Rating agency Moody‘s expects “fallen angel” volume (that from issuers downgraded to high yield status) to rise to $50bn in 2020 in the base case scenario, while the amount could rise to $164bn, in a recessionary scenario. Still, a relatively low number, considering that BBB-rated bonds now amount to $2tn, more than double the $764bn seen in 2007.
The above reflects that downgrade cycles are not highly correlated to economic cycles but are more linked to company or sector-specific trends. As much as significant downgrades due to lower growth seem unlikely in our view, we think that the key to success in 2020 will be selection, while avoiding the most cyclical and leveraged companies within BBB space. Note that leverage in the BBB segment varies substantially: while the 25th percentile leverage ratio averages 1.6 times, the average ratio for the 75th percentile averages 3.6 times.
High yield bonds: Default rates at low levels, but cracks are appearing
Even if the European or US economy avoids recession, high yield issuers will be most exposed when growth starts to deteriorate. In Europe, for example, default rates are the lowest observed since 2008 at 1.1%. But trends are deteriorating beneath the surface: leveraged loans trading at distressed levels have doubled from 2% to 4% compared to 2018, while the low level of investor protection in bond documentation is another risk factor.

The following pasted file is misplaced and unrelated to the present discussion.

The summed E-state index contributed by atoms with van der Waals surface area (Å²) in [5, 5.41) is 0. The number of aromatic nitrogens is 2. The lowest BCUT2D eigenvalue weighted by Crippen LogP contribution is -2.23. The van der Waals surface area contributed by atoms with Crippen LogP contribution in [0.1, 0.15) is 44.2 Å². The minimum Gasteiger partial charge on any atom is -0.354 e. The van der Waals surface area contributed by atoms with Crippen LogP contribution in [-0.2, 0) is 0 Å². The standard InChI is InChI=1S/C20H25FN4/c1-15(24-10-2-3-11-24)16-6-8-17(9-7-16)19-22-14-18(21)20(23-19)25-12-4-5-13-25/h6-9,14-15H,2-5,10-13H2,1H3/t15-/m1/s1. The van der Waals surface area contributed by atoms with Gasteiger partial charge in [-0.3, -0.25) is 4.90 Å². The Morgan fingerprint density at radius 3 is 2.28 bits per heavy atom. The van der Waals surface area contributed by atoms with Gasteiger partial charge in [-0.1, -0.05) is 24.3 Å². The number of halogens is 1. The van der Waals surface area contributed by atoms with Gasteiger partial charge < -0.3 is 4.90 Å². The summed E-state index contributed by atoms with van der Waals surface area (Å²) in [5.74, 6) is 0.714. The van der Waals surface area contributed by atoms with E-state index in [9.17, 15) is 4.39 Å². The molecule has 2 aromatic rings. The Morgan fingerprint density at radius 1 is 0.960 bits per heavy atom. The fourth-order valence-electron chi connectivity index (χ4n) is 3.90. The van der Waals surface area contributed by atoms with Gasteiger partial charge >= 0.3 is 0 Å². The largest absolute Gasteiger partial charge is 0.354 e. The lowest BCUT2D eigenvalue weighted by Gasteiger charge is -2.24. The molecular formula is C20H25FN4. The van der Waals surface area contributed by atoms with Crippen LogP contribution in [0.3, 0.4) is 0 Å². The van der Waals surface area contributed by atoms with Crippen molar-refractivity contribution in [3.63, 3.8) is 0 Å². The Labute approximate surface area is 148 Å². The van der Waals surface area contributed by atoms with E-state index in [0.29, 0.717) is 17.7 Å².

Only a little “BBit” high yield, please
Buying BB-rated bonds, the highest quality within high yield, was the favourite trade in 2019. This “tourism” flow led to the situation where the high yield market has performed well in a period while the lowest rating bucket, CCC, performed poorly. Such performance differentials are uncommon historically. They demonstrate that inflows are not a result of increased investor confidence in risky assets but a result of higher demand for yielding bonds in a world where yields are depressed. BB-rated bonds are expensive.
The spread differential between BBB and BB-rated bonds reached a two-decade low of 66 basis points while 15% of the overall high yield market trades inside the 80th percentile of BBB at this point. We feel that the vulnerability, combined with overcrowding, makes BB-rated bonds and the high yield market in general unattractive. We only see selective opportunities in 2020.
Emerging market (EM) bonds still offer attractive carry
While EM bonds should receive more support from lower rates globally, we believe that the diversity, combined with still constructive growth prospects, makes EM hard currency bonds an attractive asset class. While lower growth will be a challenge for most EM countries in 2020 we think some countries will cope with lower growth better (Brazil, India, Russia) than others (Turkey, Argentina). We think EM bonds will still offer attractive carry for investors and the should focus on countries with stable governments that are willing and able to implement necessary reforms in order to navigate through an environment of lower growth.